As for MSVC, last I read, MSVC++12 doesn't support C++11 at all unless they finally got around to patching it.


2012's support for C++11 is maybe around 80% complete. The only things I can think of that it's missing (that I've wanted to use but aren't there) are initializer lists, constexpr, and <thread>.

Even 2010 had partial C++11 support.

So it's better than you give it credit for... but admittedly it's still lacking.

DTSCode wrote:

or you know
#define TEST_ cout<<"line "<< LINE << endl;

//code
TEST_

then later just
#define TEST_ /**/


Or you know...

[press F9]



I don't know how you can debate that modifying the code is easier than setting a breakpoint.

Besides... if you litter your code with a bunch of TEST_ macro calls that you don't remove to hunt down one bug... what do you do for the next bug? Do you use TEST_ again and then get dumps for all the bugs you previously worked on (instead of just the one bug you're interested in)? Or you do create TEST_2? TEST_16?

And talk about a maintainability nightmare. How would you like to work with someone else's code where there's some TEST_ macro every 10 lines?


And logging CPU execution with a simple line dump is one thing. Examining the program state (ie: contents of all variables, the call stack, execution point/vars/stacks in all other running threads) is another.



I really think that anyone who thinks debuggers aren't worth using just hasn't actually used one.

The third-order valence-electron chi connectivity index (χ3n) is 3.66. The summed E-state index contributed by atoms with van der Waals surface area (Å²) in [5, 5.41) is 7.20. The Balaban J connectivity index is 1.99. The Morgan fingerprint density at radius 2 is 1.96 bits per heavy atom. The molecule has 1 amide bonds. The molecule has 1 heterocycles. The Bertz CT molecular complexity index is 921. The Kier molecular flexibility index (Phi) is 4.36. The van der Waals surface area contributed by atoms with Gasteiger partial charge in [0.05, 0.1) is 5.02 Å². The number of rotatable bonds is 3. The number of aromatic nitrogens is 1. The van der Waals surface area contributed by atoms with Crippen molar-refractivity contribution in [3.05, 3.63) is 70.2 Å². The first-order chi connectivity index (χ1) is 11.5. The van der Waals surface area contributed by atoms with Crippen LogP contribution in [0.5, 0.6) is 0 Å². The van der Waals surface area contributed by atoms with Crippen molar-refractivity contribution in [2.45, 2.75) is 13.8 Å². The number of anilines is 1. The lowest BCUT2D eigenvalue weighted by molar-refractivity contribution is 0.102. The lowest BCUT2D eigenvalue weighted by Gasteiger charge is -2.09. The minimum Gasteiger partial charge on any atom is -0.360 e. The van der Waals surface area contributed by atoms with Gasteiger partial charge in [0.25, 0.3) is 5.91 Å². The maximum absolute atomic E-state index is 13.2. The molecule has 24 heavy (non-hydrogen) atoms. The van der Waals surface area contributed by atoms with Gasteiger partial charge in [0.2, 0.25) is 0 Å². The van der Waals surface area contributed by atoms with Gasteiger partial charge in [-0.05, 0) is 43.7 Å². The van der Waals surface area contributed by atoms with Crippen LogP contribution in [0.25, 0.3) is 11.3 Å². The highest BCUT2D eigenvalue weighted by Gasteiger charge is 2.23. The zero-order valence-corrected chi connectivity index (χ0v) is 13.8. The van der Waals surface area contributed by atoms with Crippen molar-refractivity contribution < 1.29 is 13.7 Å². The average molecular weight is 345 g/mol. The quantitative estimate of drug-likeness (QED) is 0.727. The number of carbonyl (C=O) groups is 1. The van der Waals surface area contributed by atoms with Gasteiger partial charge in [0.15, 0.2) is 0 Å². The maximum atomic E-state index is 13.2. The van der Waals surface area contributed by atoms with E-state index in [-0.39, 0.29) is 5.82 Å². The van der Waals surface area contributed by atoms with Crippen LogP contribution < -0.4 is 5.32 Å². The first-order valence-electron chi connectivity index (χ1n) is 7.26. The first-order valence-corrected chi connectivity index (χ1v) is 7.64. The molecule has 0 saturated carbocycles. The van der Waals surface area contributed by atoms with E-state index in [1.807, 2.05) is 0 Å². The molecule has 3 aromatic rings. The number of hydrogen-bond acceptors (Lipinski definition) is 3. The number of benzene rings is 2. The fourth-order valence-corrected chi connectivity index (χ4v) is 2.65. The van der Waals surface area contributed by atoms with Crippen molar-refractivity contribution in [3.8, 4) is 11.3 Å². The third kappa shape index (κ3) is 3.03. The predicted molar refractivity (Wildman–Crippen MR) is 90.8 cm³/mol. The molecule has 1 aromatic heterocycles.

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*facepalm*

@Fredbill30 My method makes it so you could output every variable in a table format if you wanted for the entire program like it was a spreadsheet.

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#include <iostream>
#include <string>
using namespace std;
#define DEBUG  // comment out to disable debug code
int main(){
	int x = 0, y = 0, iteration = 0;
	bool yoMomma = false;
	string strLines = "Debug testing!";
	#ifdef DEBUG
		 cout << "X\t\tY\t\tJoke\t\t\tStrings\t\tIteration\n";
	#endif
	while (x != 20){
		x++;
		y = x * 2;
		//cout << "X: " << x << endl;
		#ifdef DEBUG
			iteration++;
			cout << x << "\t\t"
                 << y << "\t\t"
                 << yoMomma << "\t\t\t"
                 << strLines << "\t   " << iteration  << endl;
		#endif
	}
	return 0;
}
BHX: yes but then you have to stop/recompile/rerun/retrigger the bug in order to get all the new vars.

Whereas in a watch window you can just add/remove vars on demand.
@Dish I never had to. That example shows a simpler form of my method. I use file io so that everything is constantly put to a log and when my app crashes I go straight to the log where I have my data in spreadsheet format to scan through to see the changes in variables. Only then do I mess with the debugger so I can change data to see why it is crashing.

If you are wanting to use a debugger you have two options with GDB7 though. You can do the normal method and when a program crashes, set a breakpoint where you think the crash is and then single step the code up to the crash. On the other hand you can use the reverse debugging that runs up to the crash and then lets you step backwards through the code to find it (I've only used this a few times but like the second one better).

As far as I know, if you use any other debugger you are stuck with the tried and true method of stepping one line of code at a time toward the bug.
Just admit that using a manual debugger is less productive than VC++'s.

Really. That's like saying a solider shooting a musket is just as effective as a solider using a m4.
Fredbill30 wrote:
Just admit that using a manual debugger is less productive than VC++'s.